Technology has created another level of offboarding activities that need to be done when an employee leaves the company. The rise of the remote workforce has made offboarding even more complicated. Companies need to think about business data that might be on an employee’s personal device and company hardware that may have been shipped to the departing worker.
Just some of the statistics that illustrate the need for a well-developed technology offboarding process for employees are:
- 82% of companies allow employees to use personal devices for work.
- 70% of employees download personal apps on company-issued tablets.
- 60% of companies don’t remove business data from ex-employee devices.
The cloud transformation of the last decade has made working from anywhere easier and made it possible to access business apps from any device. But it has also created more tasks for companies to consider when an employee is leaving for good.
If you don’t digitally offboard an ex-employee properly, it could leave you open to serious cybersecurity risks.
We’ll go through several tips below that you can use as a checklist when an employee is leaving the company or has quit unexpectedly.
Checklist for Digital Offboarding for Employees
Set Yourself Up to Stay in Control of Your Data
If you set yourself up in advance with the right cloud tools, you can maintain control of your data and make it less likely for documents and important communications or contacts to be left behind on an employee’s device.
This means using certain cloud solutions, such as Microsoft 365, that offer cloud data storage and communications.
We’ll give you an example.
- Company A requires all employees to store all files in OneDrive. Each user gets 1TB of data storage capacity.
- Company A also encourages the use of Microsoft Teams for all internal communications.
- Company A also uses Microsoft 365 for company email, so a copy of all user emails is stored on a cloud server.
Because of this setup, Company A greatly mitigates the risk of data loss when an employee departs unexpectedly. It has control and copies of all files stored in the company’s OneDrive account, all messages by the user on Teams, and all emails sent on the company email domain.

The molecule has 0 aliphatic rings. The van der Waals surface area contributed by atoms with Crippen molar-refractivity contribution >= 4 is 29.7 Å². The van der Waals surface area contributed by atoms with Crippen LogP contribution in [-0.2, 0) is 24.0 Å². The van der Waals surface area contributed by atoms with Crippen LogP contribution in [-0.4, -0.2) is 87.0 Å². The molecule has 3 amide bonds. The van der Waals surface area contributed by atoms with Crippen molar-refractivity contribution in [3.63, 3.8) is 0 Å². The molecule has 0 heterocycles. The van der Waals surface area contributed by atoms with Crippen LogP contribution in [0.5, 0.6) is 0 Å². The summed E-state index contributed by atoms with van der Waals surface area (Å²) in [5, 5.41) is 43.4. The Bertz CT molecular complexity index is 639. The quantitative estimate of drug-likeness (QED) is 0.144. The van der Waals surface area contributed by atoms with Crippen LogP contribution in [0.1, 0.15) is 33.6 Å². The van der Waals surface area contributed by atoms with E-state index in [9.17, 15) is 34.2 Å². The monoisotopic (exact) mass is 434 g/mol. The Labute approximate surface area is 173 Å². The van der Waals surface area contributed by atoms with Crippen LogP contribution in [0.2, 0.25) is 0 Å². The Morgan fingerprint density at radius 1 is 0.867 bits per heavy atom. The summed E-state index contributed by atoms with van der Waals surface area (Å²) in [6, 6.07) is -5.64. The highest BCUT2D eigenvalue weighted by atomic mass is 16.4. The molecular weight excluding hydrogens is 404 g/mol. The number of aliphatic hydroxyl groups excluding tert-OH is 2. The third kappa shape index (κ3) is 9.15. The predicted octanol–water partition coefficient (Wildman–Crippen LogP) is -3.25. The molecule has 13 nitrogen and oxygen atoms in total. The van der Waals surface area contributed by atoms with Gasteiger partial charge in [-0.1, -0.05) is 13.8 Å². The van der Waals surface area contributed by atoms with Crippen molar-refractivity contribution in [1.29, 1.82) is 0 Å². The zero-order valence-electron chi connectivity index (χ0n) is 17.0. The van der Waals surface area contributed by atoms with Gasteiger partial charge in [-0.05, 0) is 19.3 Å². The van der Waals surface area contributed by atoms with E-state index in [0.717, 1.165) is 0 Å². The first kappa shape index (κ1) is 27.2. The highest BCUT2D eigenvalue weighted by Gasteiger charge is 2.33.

Change Passwords for All Accounts
One of the first things to do for the offboarding is to change all passwords that a user may have to company accounts, website logins, etc. For example, did they use Canva to create social media graphics for the company? You’ll need to change that password, their email password, and all others.
Ask the User About All the Apps They Use
80% of employees admit to using cloud apps for work that haven’t been approved by the company.
In most cases, the use of shadow IT isn’t malicious. The employee may have just started using an app, not realizing that it should be approved first by the company’s IT team.
You need to know about any of these apps that may have business data in them, so you can retrieve your data and possibly transfer the account ownership from the user to the company if you choose to continue using the application.
Retrieve Company Data & Devices
You don’t want to rely on the ex-employee to remember to send back that company-issued tablet or remove all business data from their phone after it has been backed up by the company.
You should have a policy in place for retrieving any company assets (data and hardware) from an employee. This may mean sending a prepaid box to ship back company equipment or having an employee bring all devices used for business to your IT team before their departure so work files and data can be retrieved.
(Don’t forget contact lists, which may contain critical customer account contacts.)
Close Employee Cloud Accounts and Transfer Data Ownership
Companies often make the mistake of leaving old employee accounts open for months after an employee is gone. They don’t want to lose the data, or just forget to close them out.
Leaving an unused cloud account active can result in a data breach. Remember the Colonial Pipeline ransomware attack in May of 2021? It happened due to hackers getting in through an unused VPN account that was left unprotected.
Nearly all SaaS tools will ask you if you would like to transfer a user’s data to another user before you close their account. Get help from an IT professional if you want to be sure you don’t lose any data when closing a cloud account for an ex-employee.
Closing the account sooner rather than later also ensures you’re not paying for unused accounts on your cloud subscription.
Get Help With Secure Digital Offboarding
Rocky Knoll Technologies can help your Charlotte area business implement employee offboarding for technology. We’ll handle the entire process for you so you can ensure your assets aren’t at risk.
Contact us today to schedule a free consultation. Call 704.594.7292 or reach us online.